Obviously, they’re doing all they can to prevent the revolution from being televised.
The latest attack on photographers comes to us from Occupy Oakland in the ensuing moments after a man was gunned down.
Rather than go after the gunman, who got away despite being in a crowded area, the activists attacked at least two journalists trying to record the aftermath.
KGO-TV videographer Randy Davis was pummeled by a mob of men, ending up with a concussion.
According to Media Bistro:
“He was attacked by about a dozen men as he was trying to shoot the scene around the shooting,” KGO reporter Laura Anthony told TVSpy.
“The shooting itself happened just minutes before our 5 p.m. live shot. [The] station was rolling on our camera position and you can hear 6 shots.”
Anthony reported on the incident during KGO’s 6 p.m. newscast. “The crowd was upset and tried to block the view of our photographer, who tried to get shots of what was happening,” she said.
The Oakland Tribune, which posted the above picture on Twitter, reported the crowd was yelling “No cameras!” and “No media!” while Davis was under attack.
Aimee Allison of Oakland Seen pulled out a cell phone to start recording, only to have someone rip it out of her hands and toss it.
At about 4:45pm Thursday evening, a crowd of thirty surrounded a man apparently shot in the head at Frank Ogawa Plaza near Oakland City Hall. He appeared unconscious and was bleeding from the head when I arrived at the scene, a full ten minutes before the police and ambulance arrived. Women were screaming, and many in the crowd were moaning from the unexpected traumatic event. Several were aggressively shouting, “no pictures” and linking arms around the injured young man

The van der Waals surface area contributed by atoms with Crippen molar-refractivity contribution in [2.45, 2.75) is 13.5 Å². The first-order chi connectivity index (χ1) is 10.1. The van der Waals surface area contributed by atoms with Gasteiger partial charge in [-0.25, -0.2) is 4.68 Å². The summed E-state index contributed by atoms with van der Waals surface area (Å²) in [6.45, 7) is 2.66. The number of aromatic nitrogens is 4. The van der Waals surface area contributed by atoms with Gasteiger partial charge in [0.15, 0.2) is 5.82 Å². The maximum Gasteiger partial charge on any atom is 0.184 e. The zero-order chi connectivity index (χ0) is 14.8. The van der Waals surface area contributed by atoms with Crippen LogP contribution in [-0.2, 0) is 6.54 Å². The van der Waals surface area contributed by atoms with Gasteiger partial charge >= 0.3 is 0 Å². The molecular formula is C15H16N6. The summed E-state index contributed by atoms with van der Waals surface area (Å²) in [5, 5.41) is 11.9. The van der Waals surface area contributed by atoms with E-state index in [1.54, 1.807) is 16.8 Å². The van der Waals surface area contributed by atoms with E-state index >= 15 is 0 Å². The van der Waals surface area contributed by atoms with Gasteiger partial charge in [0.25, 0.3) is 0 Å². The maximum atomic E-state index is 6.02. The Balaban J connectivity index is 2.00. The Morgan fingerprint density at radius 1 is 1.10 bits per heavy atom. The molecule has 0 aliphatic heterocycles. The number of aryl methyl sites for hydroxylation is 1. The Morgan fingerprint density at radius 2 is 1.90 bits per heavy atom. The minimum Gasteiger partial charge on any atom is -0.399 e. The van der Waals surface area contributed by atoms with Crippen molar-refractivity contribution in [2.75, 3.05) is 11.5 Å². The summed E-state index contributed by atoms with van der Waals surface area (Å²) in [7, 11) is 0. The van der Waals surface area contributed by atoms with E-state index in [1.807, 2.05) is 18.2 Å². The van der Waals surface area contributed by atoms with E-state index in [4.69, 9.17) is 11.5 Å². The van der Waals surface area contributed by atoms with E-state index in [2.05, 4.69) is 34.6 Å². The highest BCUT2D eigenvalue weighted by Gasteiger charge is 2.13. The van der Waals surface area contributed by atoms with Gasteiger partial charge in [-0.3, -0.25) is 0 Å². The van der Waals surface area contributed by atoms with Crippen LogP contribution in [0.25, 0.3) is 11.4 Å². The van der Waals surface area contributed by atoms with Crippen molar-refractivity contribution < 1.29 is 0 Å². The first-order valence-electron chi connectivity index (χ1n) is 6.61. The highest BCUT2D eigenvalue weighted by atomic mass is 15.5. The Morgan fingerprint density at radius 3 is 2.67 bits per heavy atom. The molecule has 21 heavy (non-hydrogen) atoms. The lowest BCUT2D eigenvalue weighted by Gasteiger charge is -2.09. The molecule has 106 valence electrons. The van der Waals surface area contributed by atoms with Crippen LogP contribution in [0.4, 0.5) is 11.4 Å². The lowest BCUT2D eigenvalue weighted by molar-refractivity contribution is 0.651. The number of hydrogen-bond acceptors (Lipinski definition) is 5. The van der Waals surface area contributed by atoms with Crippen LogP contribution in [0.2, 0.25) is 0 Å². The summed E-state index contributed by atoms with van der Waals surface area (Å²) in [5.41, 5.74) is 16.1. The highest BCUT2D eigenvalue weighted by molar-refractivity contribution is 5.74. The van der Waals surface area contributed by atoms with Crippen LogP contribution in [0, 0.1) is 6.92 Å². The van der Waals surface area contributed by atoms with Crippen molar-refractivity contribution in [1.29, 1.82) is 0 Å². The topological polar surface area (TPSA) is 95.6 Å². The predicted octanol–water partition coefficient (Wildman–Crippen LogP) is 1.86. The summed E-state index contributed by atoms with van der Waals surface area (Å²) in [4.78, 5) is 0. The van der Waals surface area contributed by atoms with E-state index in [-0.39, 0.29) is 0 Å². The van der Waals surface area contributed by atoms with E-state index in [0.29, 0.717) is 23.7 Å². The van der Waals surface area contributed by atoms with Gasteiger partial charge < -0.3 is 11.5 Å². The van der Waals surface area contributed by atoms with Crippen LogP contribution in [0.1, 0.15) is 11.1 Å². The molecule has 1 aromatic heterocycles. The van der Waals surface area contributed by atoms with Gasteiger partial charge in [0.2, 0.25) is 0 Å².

There were no police officer visible on the scene. Here’s the video I took before a man in the crowd attacked me as I attempted to take a photo. He threw my cell phone camera some 20 feet away. Another in the crowd returned the phone.
KGO-TV did not air footage of the attack, but it did air footage of a reporter about to do a live shot when shots rang out in the background.
The above photo was snapped by Oakland Tribune photographer Jane Tyska, whom I’ve wrote about last year when she won a settlement stemming from her arrest for taking photos.
Instead of helping police and journalists in trying to identify the murderer, the activists were solely concerned with trying to distance themselves from the incident, insisting that the victim was not part of Occupy Oakland.
But the San Francisco Chronicle confirmed he was part of the camp.
Meanwhile, Oakland Police Chief Howard Jordan asked activists with cameras if they had any video or photos that could possibly help identify the murderer.
If they did, they would probably be afraid of turning it in out of fear of retaliation from other activists.